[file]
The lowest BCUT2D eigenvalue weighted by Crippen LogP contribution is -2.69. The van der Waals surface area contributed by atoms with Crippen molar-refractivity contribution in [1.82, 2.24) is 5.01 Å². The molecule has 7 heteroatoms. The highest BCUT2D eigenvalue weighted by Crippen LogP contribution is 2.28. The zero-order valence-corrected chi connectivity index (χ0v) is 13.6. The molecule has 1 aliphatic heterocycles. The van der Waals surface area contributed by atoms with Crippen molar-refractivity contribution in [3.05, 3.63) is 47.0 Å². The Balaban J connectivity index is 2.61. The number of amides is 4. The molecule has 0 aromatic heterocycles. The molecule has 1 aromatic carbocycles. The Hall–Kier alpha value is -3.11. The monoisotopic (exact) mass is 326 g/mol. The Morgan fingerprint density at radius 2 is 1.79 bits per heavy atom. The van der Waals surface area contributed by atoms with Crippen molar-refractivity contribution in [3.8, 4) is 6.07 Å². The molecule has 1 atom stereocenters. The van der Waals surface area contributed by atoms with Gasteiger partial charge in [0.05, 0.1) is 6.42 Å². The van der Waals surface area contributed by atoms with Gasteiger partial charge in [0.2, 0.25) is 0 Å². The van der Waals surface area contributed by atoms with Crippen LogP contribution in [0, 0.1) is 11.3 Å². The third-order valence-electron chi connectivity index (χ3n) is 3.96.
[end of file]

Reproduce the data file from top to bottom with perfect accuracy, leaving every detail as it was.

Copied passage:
The lowest BCUT2D eigenvalue weighted by Crippen LogP contribution is -2.69. The van der Waals surface area contributed by atoms with Crippen molar-refractivity contribution in [1.82, 2.24) is 5.01 Å². The molecule has 7 heteroatoms. The highest BCUT2D eigenvalue weighted by Crippen LogP contribution is 2.28. The zero-order valence-corrected chi connectivity index (χ0v) is 13.6. The molecule has 1 aliphatic heterocycles. The van der Waals surface area contributed by atoms with Crippen molar-refractivity contribution in [3.05, 3.63) is 47.0 Å². The Balaban J connectivity index is 2.61. The number of amides is 4. The molecule has 0 aromatic heterocycles. The molecule has 1 aromatic carbocycles. The Hall–Kier alpha value is -3.11. The monoisotopic (exact) mass is 326 g/mol. The Morgan fingerprint density at radius 2 is 1.79 bits per heavy atom. The van der Waals surface area contributed by atoms with Crippen molar-refractivity contribution in [3.8, 4) is 6.07 Å². The molecule has 1 atom stereocenters. The van der Waals surface area contributed by atoms with Gasteiger partial charge in [0.05, 0.1) is 6.42 Å². The van der Waals surface area contributed by atoms with Gasteiger partial charge in [0.2, 0.25) is 0 Å². The van der Waals surface area contributed by atoms with Crippen LogP contribution in [0, 0.1) is 11.3 Å². The third-order valence-electron chi connectivity index (χ3n) is 3.96.